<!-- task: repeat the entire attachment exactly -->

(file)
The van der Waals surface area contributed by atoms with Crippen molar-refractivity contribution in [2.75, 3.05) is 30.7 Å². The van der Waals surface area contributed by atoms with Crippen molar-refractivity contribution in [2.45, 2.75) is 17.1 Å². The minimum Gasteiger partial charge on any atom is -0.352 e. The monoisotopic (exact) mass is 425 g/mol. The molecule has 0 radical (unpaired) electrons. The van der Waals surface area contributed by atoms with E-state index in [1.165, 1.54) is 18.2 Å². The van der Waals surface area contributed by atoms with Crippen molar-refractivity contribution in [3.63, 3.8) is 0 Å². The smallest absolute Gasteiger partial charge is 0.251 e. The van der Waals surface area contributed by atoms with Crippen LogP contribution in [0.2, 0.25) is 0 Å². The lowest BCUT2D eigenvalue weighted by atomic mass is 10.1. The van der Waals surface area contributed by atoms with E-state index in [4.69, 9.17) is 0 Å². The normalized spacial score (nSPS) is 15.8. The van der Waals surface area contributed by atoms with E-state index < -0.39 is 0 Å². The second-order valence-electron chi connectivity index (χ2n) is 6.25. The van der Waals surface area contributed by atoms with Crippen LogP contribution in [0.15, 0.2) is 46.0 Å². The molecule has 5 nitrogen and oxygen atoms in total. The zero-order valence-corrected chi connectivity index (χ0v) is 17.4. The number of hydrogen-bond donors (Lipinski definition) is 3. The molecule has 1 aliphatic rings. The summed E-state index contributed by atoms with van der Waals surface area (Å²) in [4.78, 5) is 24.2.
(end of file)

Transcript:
The van der Waals surface area contributed by atoms with Crippen molar-refractivity contribution in [2.75, 3.05) is 30.7 Å². The van der Waals surface area contributed by atoms with Crippen molar-refractivity contribution in [2.45, 2.75) is 17.1 Å². The minimum Gasteiger partial charge on any atom is -0.352 e. The monoisotopic (exact) mass is 425 g/mol. The molecule has 0 radical (unpaired) electrons. The van der Waals surface area contributed by atoms with E-state index in [1.165, 1.54) is 18.2 Å². The van der Waals surface area contributed by atoms with Crippen molar-refractivity contribution in [3.63, 3.8) is 0 Å². The smallest absolute Gasteiger partial charge is 0.251 e. The van der Waals surface area contributed by atoms with Crippen LogP contribution in [0.2, 0.25) is 0 Å². The lowest BCUT2D eigenvalue weighted by atomic mass is 10.1. The van der Waals surface area contributed by atoms with E-state index in [4.69, 9.17) is 0 Å². The normalized spacial score (nSPS) is 15.8. The van der Waals surface area contributed by atoms with E-state index < -0.39 is 0 Å². The second-order valence-electron chi connectivity index (χ2n) is 6.25. The van der Waals surface area contributed by atoms with Crippen LogP contribution in [0.15, 0.2) is 46.0 Å². The molecule has 5 nitrogen and oxygen atoms in total. The zero-order valence-corrected chi connectivity index (χ0v) is 17.4. The number of hydrogen-bond donors (Lipinski definition) is 3. The molecule has 1 aliphatic rings. The summed E-state index contributed by atoms with van der Waals surface area (Å²) in [4.78, 5) is 24.2.